1. I have already signed up for With Thy Needle and Thread's Mystery Sampler, Birds of a Feather. I will of course purchase the remaining two patterns.
2. I will be attending a Weekend Stiching Event in August. I will work on two new projects for this week-end. I have already paid for this event, so it will not be a new purchase.
3. I will buy Primitive Betty's new Old Schoolhouse Sampler. I have been following her progress on this pattern. I am a teacher, so this pattern intrigues me.
Other than these three caveats, I am going full steam ahead with only patterns, fabric, and fibers I already own. I am not a super stitcher nor a super-fast stitcher. I have some friends who stitch more projects in a month than I do in a year, but I am going to try to do this, and I think it will be a motivating factor in enjoying the patterns I loved enough to buy and not adding to a stash that has become too intimidating to work on.
I know I will save quite a bit of money and also finish some beautiful patterns I already own. I'm sure this will not be attractive to many people, but I think it will be quite fun..
My sweet Jessie Rose has a relaxing afternoon. She is such a baby and loves to have her belly rubbed. She is my youngest Maine Coon. She cries at the bottom of the stairs when everyone is upstairs, including her two brothers, Dasher and Snowball.
Here is an update of my stitching project, Becky and Max, by Kindhearted Woman. I don't think she is designing anymore. I bought this pattern in 1996. Does anyone know anything about this designer?
These are my two pair of scissors. The scissors on the right are my favorite. My dear Mother bought those for me. I don't use them except in my own home because I am afraid I will loose them. The pair on the left are my stork scissors with a little red "jewel" for eyes.
I often feel nostalgic for my hometown in West Virginia. A Facebook friend of mine posted this picture of the river park on the Ohio River in my hometown. My little town is on the Ohio River. You can see the bridge connecting West Virginia to Ohio. I always see myself there when I think about my hometown. I love Illinois, but I think a little part of your childhood follows you whereever you go. The river looks so peaceful and beautiful. It's nice to have friends who post beautiful pictures of my hometown so that I can enjoy the memories.
I took this picture of a huge, snapping turtle in my yard. He had obviously come out of the nature area for some night-time foraging. I took this close-up picture of him before he made his way back to the nature area.
As late I rambled in the happy fields,
What time the skylark shakes the tremulous dew
From his lush clover covert; -when anew
Adventurous knights take up their dinted shields;
I saw the sweetest flower wild nature yields,
A fresh-blown musk-rose; 'twas the first that threw
Its sweets upon the summer: graceful it grew
As is the wand that Queen Titania wields.
And, as I feasted on its fragrancy,
I thought the garden-rose it far excelled;
But when, O Wells! thy roses came to me,
My sense with their deliciousness was spelled:
Soft voices had they, that with tender plea
Whispered of peace, and truth, and friendliness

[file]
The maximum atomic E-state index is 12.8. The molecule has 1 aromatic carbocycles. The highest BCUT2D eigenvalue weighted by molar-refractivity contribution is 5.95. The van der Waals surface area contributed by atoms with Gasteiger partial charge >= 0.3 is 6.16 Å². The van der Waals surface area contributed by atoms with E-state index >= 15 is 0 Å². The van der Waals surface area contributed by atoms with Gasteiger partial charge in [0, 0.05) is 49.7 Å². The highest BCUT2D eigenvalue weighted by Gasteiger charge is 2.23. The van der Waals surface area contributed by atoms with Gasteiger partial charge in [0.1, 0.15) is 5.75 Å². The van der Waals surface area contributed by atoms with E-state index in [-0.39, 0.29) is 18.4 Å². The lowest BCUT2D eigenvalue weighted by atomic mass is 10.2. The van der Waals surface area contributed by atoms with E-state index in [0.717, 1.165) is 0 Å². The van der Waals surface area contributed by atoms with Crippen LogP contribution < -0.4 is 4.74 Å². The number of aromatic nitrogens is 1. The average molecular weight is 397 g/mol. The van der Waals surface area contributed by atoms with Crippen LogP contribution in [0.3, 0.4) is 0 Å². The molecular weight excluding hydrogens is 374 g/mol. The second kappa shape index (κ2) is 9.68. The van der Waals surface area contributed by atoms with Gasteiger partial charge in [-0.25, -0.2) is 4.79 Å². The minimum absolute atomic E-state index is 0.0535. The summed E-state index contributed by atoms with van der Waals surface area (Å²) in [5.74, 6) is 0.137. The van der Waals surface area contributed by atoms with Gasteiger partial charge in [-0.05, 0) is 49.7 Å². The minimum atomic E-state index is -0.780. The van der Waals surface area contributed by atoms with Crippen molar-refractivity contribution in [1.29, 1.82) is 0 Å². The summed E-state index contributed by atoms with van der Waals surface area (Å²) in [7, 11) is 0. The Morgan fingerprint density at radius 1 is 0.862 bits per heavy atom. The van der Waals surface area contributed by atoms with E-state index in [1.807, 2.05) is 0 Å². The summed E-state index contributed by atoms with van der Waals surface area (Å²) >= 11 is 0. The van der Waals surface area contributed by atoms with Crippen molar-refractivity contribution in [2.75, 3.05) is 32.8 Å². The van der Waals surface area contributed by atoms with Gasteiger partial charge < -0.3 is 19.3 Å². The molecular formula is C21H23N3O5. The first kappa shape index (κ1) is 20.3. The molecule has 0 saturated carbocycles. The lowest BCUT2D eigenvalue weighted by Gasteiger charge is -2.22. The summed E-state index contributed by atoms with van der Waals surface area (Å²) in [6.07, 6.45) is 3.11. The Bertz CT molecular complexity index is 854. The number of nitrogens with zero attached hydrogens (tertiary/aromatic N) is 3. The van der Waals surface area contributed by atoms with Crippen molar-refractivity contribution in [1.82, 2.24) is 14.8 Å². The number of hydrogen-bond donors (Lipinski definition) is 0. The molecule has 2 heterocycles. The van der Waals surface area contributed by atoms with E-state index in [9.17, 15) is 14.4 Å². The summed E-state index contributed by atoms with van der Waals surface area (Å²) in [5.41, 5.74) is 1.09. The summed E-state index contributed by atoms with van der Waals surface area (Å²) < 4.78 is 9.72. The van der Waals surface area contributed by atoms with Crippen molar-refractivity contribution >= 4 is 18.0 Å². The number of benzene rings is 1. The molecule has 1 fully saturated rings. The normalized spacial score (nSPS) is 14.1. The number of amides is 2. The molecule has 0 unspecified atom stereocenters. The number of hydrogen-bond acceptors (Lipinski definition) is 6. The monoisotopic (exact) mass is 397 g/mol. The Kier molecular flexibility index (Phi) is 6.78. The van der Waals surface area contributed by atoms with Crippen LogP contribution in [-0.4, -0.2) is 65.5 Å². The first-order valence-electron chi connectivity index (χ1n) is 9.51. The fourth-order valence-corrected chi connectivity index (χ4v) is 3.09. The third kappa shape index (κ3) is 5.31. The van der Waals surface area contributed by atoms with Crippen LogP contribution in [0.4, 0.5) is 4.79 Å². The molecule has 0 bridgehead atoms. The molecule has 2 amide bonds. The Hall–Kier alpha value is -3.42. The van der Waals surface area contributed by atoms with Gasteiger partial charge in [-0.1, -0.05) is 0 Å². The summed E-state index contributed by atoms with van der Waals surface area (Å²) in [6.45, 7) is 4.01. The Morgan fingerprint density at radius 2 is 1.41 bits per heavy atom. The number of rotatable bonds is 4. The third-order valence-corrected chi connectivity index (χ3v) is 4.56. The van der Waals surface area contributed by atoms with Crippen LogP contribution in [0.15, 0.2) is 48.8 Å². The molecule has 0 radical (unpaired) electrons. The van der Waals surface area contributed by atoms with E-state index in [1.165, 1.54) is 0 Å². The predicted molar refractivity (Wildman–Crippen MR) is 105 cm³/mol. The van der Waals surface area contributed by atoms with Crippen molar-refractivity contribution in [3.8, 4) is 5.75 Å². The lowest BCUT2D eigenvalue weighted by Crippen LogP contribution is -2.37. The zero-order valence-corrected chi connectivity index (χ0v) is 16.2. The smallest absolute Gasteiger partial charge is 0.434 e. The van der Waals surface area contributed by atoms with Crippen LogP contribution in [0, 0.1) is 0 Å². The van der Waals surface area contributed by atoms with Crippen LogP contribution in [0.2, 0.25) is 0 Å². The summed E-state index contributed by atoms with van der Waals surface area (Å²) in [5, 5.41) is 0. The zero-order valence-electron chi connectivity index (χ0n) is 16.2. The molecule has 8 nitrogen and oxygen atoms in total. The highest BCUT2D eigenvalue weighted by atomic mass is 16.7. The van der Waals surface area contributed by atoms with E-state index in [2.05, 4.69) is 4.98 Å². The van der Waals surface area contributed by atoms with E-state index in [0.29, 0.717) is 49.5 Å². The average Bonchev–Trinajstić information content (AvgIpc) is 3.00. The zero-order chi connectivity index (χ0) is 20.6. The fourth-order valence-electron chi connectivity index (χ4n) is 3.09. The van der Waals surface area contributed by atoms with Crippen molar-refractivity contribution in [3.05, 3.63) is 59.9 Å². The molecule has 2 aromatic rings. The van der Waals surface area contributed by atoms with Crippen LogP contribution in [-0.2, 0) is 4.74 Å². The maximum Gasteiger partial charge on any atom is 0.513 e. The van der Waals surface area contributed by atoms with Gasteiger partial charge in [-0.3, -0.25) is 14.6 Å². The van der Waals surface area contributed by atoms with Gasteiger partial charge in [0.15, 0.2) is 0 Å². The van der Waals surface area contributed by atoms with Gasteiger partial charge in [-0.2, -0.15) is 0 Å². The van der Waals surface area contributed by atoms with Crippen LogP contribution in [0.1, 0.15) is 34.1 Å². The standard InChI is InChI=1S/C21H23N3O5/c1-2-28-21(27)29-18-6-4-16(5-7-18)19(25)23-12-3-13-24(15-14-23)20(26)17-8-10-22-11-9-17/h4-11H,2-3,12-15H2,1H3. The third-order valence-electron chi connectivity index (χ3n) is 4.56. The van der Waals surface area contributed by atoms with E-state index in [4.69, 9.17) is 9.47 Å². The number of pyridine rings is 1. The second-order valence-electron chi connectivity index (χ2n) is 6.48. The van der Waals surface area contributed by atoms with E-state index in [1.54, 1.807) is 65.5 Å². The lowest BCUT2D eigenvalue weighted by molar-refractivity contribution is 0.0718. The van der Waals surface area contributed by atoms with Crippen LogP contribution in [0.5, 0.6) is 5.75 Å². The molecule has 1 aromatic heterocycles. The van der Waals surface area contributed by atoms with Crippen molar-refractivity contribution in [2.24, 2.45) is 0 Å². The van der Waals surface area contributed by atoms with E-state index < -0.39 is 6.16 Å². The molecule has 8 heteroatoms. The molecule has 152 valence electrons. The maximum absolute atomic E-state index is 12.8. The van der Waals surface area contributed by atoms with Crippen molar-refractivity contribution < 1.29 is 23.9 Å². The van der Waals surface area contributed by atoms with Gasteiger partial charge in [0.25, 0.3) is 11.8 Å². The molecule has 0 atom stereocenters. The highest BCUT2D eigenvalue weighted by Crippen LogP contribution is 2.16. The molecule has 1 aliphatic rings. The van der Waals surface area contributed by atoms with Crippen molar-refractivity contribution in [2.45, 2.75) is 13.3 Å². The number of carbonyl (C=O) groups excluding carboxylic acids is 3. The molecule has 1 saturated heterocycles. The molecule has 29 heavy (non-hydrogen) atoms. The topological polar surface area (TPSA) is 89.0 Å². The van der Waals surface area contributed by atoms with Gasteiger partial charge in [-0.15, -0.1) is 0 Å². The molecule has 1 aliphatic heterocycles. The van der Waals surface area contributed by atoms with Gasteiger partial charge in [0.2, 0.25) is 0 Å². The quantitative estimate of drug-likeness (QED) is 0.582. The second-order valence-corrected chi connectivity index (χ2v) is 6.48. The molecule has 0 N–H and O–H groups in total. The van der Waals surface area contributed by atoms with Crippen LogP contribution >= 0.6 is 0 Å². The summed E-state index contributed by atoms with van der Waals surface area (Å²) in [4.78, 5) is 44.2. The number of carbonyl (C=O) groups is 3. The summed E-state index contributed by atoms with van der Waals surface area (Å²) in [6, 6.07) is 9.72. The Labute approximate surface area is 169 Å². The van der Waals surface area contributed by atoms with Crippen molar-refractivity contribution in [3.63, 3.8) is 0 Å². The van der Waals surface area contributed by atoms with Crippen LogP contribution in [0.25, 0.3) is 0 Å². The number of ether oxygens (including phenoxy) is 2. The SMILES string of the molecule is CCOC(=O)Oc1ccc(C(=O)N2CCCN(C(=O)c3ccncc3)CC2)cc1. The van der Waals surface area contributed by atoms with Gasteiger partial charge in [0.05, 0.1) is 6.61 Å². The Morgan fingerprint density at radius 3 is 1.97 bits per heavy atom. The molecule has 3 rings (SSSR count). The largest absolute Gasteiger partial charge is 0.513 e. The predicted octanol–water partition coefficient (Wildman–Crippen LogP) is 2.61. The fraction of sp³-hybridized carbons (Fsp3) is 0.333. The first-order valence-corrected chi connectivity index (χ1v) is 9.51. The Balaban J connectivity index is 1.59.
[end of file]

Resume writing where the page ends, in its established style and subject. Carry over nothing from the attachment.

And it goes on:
as I do for nine and a half months of the year, it takes some time to adjust to life without the bell. Yes, I'm a teacher, and I have my summers off. I love it; don't get me wrong, and I'm lucky, but it's a life I chose many years ago. I love teaching. It is a challenge and a joy. I never regret my decision to be a teacher. But sometimes living without the bell can be a challenge as well as a joy. The words summer vacation bring up memories and challenges. Summer is supposed to be a relaxing time where the days are endless and filled with summer breezes, summer heat, swimming pools; and the nights are long, lanquid, and spent around the porch sipping ice-cold lemonaide or tea. The realities of summer are often equaled to the other holidays where we are supposed to have perfect days just like the memories of our childhood and the images of greeting cards. I have to adjust to my summer life. I have many projects to do and books to read, but somewhere inbetween, I have at the side of my brain those three new classes I am going to teach; the textbook is in the spare bedroom. I can start my lesson plans now. But what about the self-imposed rule of not starting school lessons until after July fourth? But if it's self-imposed, I can break the rule, right? The plain fact is I love teaching and planning, so for me, summer is a time to reorganize for the fall. I still can work on those projects and read and enjoy summer days and summer nights, but maybe next week, I will look at that textbook and start reading and planning. And, yes, I will read Alias, Grace by Margaret Atwood, because I may add that book to my A.P. Class. It's sitting on the shelf and waiting for me. Right beside that book is A Discovery of Witches by Deborah Harkness. That is definitely a summer read for me. And, of course, I have my stitching. I always look forward to summer to stitch many projects, but I can't seem to get started. I think it's because I have too many, and I don't have a focus. My mind spins with all the pretty patterns and fibers and fabrics. I need to get back to the days of my stitching childhood, where I embroidered butterflies on my jeans and worked on one lovely project at a time, instead of creating a stash of projects I may never do. That is my goal. And with that in mind, I do have one that I plan to start to stitch tonight. What's old is often new again, and this is the case with my first project. I was going through some of my old projects and found one that I had always "meant" to do. I want something fun and simple without any letters or alphabets. I found Becky and Max by Kindhearted Woman. For me, this pattern is fresh and young and fun. I then want to stitch Finch Song by Shepherd's Bush. I have the fibers separated and labeled, thanks to my dear friend Barb. Perhaps those two projects and two books will take me through June. I always have my gardening. And that's where I'm headed right now. I need to work on my raspberry bushes. Some of them are quite out of control. Well, those are my ramblings for June 2, already. Becky and Max by Kindhearted Woman is charming. I have decided to stitch this pattern on Silkweaver's 32. ct. Belfast Linen Meadow Mist. I think this is a carefree and charming pattern to stitch in June. Here are the lovely fibers that I get to stich with. I still need two more. Finch Song by Shepherd's Bush is a beautiful sampler. The fibers are really beautiful. The button and charms that go on the chart are quite pretty.